If Detroit can’t make it when people were hungry for their stock in trade (large, gas hungry vehicles), how are they going to survive the mandate for small, quality-built, hybrid and electrical vehicles when they are already behind the curve?

    That might be true. I already have a mid-size hybrid, and it cost me less than the average new car sold in America.

  6. anjin-san says:

    Democrats who generally don’t give a tinker’s dam for American industry, are usually overflowing with concern when it comes to union jobs.

    Here is a simple exercise. Compare the number of non-union jobs added to our economy under the last Democratic administration to the number of non-union jobs added under the current administration.

  7. Bithead says:

    The interesting thing about the bailout is that we are being prodded to save Detroit when next year the Dems will drive them from business with environmental mandates.

    Exactly why I say as I do… that this is about saving the unions,. not the companies.

    Here is a simple exercise. Compare the number of non-union jobs added to our economy under the last Democratic administration to the number of non-union jobs added under the current administration.

    I already have. Of course I’ve taken into account 9.11 and the financial impact of that, and added it to cyclical financial trends. I’m willing to bet you bypassed those little facts. I also take into accoun as you do not, what Clinton did to help set up that economic downfall where non-union jobs were concerned:

    • Reich overturned a Bush administration plan to temporarily suspend the Davis-Bacon Act. Davis-Bacon requires construction workers on federal projects to make union wages. Non-union workers, many of them African-Americans or Latinos, rarely get these jobs. Bush officials believed suspending Davis-Bacon would help South Florida recover from Hurricane Andrew; Reich sided with the unions, upheld Davis-Bacon, and kept non-union workers unemployed.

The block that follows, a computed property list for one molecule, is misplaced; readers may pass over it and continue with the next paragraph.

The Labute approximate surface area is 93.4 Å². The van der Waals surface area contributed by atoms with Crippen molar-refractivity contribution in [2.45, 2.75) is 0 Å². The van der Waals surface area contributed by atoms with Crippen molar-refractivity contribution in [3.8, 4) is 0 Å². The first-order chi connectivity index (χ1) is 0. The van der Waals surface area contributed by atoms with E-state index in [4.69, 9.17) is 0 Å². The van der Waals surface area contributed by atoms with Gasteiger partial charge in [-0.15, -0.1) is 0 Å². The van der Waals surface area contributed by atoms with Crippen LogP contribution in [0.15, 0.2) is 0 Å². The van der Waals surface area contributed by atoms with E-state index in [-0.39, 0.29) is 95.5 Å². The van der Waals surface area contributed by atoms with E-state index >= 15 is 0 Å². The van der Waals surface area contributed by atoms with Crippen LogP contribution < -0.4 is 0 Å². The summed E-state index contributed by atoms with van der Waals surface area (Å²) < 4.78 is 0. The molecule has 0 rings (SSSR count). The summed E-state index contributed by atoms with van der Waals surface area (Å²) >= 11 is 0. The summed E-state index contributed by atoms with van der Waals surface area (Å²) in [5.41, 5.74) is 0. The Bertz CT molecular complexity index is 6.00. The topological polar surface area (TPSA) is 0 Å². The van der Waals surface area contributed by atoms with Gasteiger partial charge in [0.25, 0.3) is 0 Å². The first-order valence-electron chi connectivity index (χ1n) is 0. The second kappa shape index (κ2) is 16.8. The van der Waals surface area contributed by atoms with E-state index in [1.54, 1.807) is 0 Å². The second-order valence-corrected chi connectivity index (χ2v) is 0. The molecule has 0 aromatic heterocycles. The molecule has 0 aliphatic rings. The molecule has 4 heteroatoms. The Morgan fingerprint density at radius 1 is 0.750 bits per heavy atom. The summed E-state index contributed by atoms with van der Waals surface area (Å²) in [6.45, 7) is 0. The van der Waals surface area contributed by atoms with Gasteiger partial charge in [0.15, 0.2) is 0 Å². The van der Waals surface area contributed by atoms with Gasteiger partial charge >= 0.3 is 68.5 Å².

• Reich also rescinded Bush’s orders to implement the Supreme Court’s Beck decision. Beck requires unions with government contracts to disclose how much of their dues they spend on lobbying and other political activities. When union members oppose these political uses, the Court says the members can get that portion of their dues refunded. By rescinding the Beck orders, Reich disempowered rank-and-file union members.

    • Reich wants to boost the minimum wage by 10 percent and then have it rise at the same rate as inflation. With the administration’s impending health-insurance premiums piled on to these higher wages, unskilled workers won’t get jobs. Few employers could afford to hire them and still stay in business.

    • Reich favors, and Clinton says he will sign, a law that bars companies from permanently hiring striker replacements, even if they’re better employees than the ones who walked off the job.

    • Unions want Congress to ban “industrial homework,” which lets as many as 600,000 Americans knit sweaters and do other work at home instead of on a factory line. Some union bosses also seek a ban on home data entry and other forms of telecommuting. Forbes suggests Clinton and Reich won’t oppose either ban.